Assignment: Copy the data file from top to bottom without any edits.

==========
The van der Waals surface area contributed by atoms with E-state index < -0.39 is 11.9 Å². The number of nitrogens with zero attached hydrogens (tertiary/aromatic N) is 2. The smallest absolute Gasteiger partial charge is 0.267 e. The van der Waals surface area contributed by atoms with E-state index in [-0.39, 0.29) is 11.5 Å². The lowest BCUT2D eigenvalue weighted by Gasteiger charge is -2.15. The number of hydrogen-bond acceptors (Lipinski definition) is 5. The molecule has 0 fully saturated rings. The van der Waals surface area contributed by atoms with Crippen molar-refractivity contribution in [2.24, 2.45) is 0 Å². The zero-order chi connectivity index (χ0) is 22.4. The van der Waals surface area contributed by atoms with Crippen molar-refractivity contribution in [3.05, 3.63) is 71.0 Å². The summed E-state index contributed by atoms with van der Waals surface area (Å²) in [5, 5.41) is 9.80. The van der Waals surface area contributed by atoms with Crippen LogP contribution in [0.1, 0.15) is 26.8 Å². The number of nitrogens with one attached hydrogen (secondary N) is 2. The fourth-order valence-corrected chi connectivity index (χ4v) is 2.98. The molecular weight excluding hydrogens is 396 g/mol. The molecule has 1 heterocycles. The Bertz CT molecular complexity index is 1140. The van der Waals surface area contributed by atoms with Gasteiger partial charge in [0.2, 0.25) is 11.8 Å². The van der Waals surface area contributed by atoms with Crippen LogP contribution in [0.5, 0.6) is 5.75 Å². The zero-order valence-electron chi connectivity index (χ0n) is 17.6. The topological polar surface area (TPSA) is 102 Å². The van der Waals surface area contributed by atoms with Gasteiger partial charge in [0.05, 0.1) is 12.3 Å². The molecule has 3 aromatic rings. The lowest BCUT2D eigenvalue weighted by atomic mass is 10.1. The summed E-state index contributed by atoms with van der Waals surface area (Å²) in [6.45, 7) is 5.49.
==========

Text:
The van der Waals surface area contributed by atoms with E-state index < -0.39 is 11.9 Å². The number of nitrogens with zero attached hydrogens (tertiary/aromatic N) is 2. The smallest absolute Gasteiger partial charge is 0.267 e. The van der Waals surface area contributed by atoms with E-state index in [-0.39, 0.29) is 11.5 Å². The lowest BCUT2D eigenvalue weighted by Gasteiger charge is -2.15. The number of hydrogen-bond acceptors (Lipinski definition) is 5. The molecule has 0 fully saturated rings. The van der Waals surface area contributed by atoms with Crippen molar-refractivity contribution in [2.24, 2.45) is 0 Å². The zero-order chi connectivity index (χ0) is 22.4. The van der Waals surface area contributed by atoms with Crippen molar-refractivity contribution in [3.05, 3.63) is 71.0 Å². The summed E-state index contributed by atoms with van der Waals surface area (Å²) in [5, 5.41) is 9.80. The van der Waals surface area contributed by atoms with Crippen LogP contribution in [0.1, 0.15) is 26.8 Å². The number of nitrogens with one attached hydrogen (secondary N) is 2. The fourth-order valence-corrected chi connectivity index (χ4v) is 2.98. The molecular weight excluding hydrogens is 396 g/mol. The molecule has 1 heterocycles. The Bertz CT molecular complexity index is 1140. The van der Waals surface area contributed by atoms with Gasteiger partial charge in [0.2, 0.25) is 11.8 Å². The van der Waals surface area contributed by atoms with Crippen LogP contribution in [0.5, 0.6) is 5.75 Å². The zero-order valence-electron chi connectivity index (χ0n) is 17.6. The topological polar surface area (TPSA) is 102 Å². The van der Waals surface area contributed by atoms with Gasteiger partial charge in [0.05, 0.1) is 12.3 Å². The molecule has 3 aromatic rings. The lowest BCUT2D eigenvalue weighted by atomic mass is 10.1. The summed E-state index contributed by atoms with van der Waals surface area (Å²) in [6.45, 7) is 5.49.